Our innate human quality is compassion and kindness. In our natural, relaxed state we are warm and caring. Our self is inclusive and allowing. Such qualities expand us towards consideration, generosity and understanding, trust and forgiveness. We have sympathy for suffering.
We like. We are kind. We are love.
When we are unhappy or upset we can become tight and sometimes ‘mean’ spirited. Our capacity towards generosity and openness diminishes. We shrink in as our heart suffers; we may close off, down and up. We contract our care as we take on negative or challenging thoughts and feelings. We may be aware of this and layer our experience with a sense of dislike about how we are being and behaving.
A layer of negative thinking about negative feeling, and so more difficult feelings. A looping which soon leads away from the original suffering to create its own struggle in its view of itself. And so we can easily lose our connection with love, to a relationship caught up with criticism, judgement and unkindness. Not the support and holding of sensitivity and vulnerability as we might seek from a loved one or friend, but the persecutor of it.
I’m not describing above how we treat others, but how we treat ourselves.
The internal relationship dynamic of our self with itself is the foundation of self-compassion. Where we struggle to accept ourselves and our experience, we struggle to love who we are. When we struggle with liking ourselves it is hard to be kind to ourselves.
Self acceptance is self-love.
I see many people who struggle to accept all aspects of who they are. Many of whom believe they are “not Ok”. This means different things to people; it may mean feeling internally unsafe or lacking in self trust, but for many it means that as a person they don’t feel they are acceptable; not just to others, but to themselves. They feel there is something fundamentally different or wrong with part of them. A painful place to operate from on a daily basis of low self-esteem and perceived powerlessness in relation to others and so a self-diminishing.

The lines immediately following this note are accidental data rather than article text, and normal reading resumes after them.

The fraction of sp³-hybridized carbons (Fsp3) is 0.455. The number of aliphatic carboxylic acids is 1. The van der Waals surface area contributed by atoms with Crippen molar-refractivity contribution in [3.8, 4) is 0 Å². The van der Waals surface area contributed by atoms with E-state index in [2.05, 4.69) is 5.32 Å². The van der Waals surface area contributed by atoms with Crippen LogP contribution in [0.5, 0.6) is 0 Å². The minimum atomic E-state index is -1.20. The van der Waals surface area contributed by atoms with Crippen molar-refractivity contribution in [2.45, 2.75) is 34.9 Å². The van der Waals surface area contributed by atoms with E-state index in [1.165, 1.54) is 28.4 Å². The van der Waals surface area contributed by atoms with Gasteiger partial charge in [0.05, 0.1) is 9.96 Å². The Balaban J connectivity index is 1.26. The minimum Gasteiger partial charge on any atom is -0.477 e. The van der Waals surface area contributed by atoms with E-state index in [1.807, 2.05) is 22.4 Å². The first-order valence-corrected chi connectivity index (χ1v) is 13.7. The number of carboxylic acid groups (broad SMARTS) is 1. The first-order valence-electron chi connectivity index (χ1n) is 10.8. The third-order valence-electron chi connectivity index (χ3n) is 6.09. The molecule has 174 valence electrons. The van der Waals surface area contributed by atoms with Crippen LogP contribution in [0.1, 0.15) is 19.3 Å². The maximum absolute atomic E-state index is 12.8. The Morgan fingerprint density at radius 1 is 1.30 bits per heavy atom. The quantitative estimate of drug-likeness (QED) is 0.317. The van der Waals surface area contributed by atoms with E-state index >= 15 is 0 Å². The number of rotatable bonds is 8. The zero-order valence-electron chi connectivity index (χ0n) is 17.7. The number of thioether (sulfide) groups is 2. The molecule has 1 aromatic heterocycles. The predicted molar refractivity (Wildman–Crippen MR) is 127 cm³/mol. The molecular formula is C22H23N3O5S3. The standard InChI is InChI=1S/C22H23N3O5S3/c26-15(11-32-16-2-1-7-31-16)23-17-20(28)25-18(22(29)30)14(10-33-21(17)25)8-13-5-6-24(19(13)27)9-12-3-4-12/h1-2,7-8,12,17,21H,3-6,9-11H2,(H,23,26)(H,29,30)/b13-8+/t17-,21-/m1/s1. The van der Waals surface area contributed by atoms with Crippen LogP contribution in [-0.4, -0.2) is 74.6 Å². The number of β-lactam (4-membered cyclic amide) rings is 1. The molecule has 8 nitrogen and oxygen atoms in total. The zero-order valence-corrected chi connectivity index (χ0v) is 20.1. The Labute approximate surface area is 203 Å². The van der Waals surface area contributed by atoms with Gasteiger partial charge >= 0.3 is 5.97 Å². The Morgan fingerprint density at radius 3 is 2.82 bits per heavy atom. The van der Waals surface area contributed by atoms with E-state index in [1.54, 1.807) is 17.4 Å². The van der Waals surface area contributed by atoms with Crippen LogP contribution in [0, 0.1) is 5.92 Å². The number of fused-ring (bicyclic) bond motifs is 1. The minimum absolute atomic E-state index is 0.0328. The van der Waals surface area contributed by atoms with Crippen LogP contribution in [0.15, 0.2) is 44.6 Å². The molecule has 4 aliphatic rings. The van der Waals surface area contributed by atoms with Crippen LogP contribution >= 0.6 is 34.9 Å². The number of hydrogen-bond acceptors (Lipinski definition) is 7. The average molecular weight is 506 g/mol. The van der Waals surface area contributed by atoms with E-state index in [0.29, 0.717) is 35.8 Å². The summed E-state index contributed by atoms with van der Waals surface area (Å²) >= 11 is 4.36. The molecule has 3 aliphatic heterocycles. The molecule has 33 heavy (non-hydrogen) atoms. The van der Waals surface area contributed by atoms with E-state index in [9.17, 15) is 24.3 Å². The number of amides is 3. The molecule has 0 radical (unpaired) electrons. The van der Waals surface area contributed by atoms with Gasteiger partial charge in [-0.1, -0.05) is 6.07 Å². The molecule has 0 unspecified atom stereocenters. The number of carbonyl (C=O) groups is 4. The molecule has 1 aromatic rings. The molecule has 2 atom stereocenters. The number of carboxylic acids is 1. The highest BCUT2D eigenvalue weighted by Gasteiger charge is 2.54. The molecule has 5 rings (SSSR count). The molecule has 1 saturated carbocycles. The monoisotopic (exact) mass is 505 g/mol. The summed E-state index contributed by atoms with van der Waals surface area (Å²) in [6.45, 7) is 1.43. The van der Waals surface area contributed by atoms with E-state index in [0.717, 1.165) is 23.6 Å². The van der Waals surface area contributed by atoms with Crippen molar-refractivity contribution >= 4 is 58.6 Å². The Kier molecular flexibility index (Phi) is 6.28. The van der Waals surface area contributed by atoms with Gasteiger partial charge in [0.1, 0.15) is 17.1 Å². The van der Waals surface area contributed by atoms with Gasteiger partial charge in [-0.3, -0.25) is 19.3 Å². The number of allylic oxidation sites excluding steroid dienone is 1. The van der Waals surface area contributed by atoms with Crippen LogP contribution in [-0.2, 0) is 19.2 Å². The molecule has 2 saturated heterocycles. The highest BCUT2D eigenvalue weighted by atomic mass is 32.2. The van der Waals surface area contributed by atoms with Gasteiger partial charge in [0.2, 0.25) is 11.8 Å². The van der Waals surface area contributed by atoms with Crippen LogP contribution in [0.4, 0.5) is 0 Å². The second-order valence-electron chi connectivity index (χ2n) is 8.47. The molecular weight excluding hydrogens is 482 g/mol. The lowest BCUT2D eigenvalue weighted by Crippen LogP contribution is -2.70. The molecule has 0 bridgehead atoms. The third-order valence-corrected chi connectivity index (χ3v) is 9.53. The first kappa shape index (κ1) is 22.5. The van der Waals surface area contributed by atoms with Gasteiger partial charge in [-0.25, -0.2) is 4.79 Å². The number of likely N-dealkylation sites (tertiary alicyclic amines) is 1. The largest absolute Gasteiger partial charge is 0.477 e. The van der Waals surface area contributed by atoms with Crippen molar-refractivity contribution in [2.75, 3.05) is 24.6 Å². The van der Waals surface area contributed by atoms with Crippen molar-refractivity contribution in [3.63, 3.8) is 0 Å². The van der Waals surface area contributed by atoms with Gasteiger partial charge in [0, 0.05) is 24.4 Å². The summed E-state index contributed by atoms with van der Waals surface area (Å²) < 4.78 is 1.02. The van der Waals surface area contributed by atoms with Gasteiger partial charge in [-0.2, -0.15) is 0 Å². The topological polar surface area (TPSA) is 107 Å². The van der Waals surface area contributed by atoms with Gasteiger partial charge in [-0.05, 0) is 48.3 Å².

We have a tendency to scrutinise and punish our flaws. To berate and beat ourselves up, to measure and compare against who we think we should be, to regret everything we believe we’re not, to grieve the lack and limitations of who we are. Stripping out our worth and beauty. We hurt ourselves through our own harshness.
Refusing to love ourselves is the creation of suffering.
To be kind to ourselves we need to hear how we talk to ourself, see how we think about ourself and notice how respectful we are towards our feelings. Self-care means listening to our emotional needs, respecting our body, our state and our safety; protecting ourselves through our boundaries and considered choices. Self-nurture is the act of taking care of ourselves with an attitude of gentleness and love. Self-compassion means we have sympathy towards our own (even self-inflicted) pain and chose instead of self criticism and judgement towards, acceptance of that which we struggle against.
Parts of ourselves are mean to, and about, other aspects of ourselves. Our inner bitch, inner critic, blaming, nagging, nit-picking, undermining, constantly dissatisfied, vilifying, shaming and raging parts are also possible to meet with compassion. They are terrified of failure, not being good enough and not being lovable
We can look kindly on those mean and critical parts of us and understand them. We can start to explore the reasons for our negative beliefs, challenge the voices that narrate our inner monologue and understand our pain as valid.
We can look after ourselves. We can connect to our innate capacity to respond from the heart. We would do it for someone else we love.